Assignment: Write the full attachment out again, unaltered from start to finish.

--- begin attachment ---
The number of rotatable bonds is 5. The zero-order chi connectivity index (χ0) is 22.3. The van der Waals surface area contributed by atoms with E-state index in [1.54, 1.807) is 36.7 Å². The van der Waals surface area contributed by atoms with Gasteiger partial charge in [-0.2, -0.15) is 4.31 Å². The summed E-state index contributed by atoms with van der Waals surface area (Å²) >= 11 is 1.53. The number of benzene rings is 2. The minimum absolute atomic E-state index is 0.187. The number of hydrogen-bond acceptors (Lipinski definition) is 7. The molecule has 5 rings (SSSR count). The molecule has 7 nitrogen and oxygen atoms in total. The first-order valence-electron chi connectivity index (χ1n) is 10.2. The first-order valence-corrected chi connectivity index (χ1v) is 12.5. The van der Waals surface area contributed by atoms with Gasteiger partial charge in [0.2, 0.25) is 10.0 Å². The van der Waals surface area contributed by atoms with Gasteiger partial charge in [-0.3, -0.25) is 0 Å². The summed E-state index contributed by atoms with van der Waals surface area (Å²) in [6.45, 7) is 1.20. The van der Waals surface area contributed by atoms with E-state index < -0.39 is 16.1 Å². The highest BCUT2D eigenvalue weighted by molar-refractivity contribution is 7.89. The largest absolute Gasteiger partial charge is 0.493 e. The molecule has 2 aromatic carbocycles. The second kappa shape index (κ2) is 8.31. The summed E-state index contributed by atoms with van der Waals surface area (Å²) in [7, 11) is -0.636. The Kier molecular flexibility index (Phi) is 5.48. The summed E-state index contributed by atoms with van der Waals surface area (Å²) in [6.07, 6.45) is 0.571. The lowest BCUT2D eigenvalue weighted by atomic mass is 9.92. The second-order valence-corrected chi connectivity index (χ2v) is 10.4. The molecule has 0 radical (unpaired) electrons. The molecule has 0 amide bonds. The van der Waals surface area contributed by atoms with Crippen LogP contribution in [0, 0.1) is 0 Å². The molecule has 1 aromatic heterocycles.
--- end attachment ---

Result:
The number of rotatable bonds is 5. The zero-order chi connectivity index (χ0) is 22.3. The van der Waals surface area contributed by atoms with E-state index in [1.54, 1.807) is 36.7 Å². The van der Waals surface area contributed by atoms with Gasteiger partial charge in [-0.2, -0.15) is 4.31 Å². The summed E-state index contributed by atoms with van der Waals surface area (Å²) >= 11 is 1.53. The number of benzene rings is 2. The minimum absolute atomic E-state index is 0.187. The number of hydrogen-bond acceptors (Lipinski definition) is 7. The molecule has 5 rings (SSSR count). The molecule has 7 nitrogen and oxygen atoms in total. The first-order valence-electron chi connectivity index (χ1n) is 10.2. The first-order valence-corrected chi connectivity index (χ1v) is 12.5. The van der Waals surface area contributed by atoms with Gasteiger partial charge in [0.2, 0.25) is 10.0 Å². The van der Waals surface area contributed by atoms with Gasteiger partial charge in [-0.3, -0.25) is 0 Å². The summed E-state index contributed by atoms with van der Waals surface area (Å²) in [6.45, 7) is 1.20. The van der Waals surface area contributed by atoms with E-state index < -0.39 is 16.1 Å². The highest BCUT2D eigenvalue weighted by molar-refractivity contribution is 7.89. The largest absolute Gasteiger partial charge is 0.493 e. The molecule has 2 aromatic carbocycles. The second kappa shape index (κ2) is 8.31. The summed E-state index contributed by atoms with van der Waals surface area (Å²) in [7, 11) is -0.636. The Kier molecular flexibility index (Phi) is 5.48. The summed E-state index contributed by atoms with van der Waals surface area (Å²) in [6.07, 6.45) is 0.571. The lowest BCUT2D eigenvalue weighted by atomic mass is 9.92. The second-order valence-corrected chi connectivity index (χ2v) is 10.4. The molecule has 0 radical (unpaired) electrons. The molecule has 0 amide bonds. The van der Waals surface area contributed by atoms with Crippen LogP contribution in [0, 0.1) is 0 Å². The molecule has 1 aromatic heterocycles.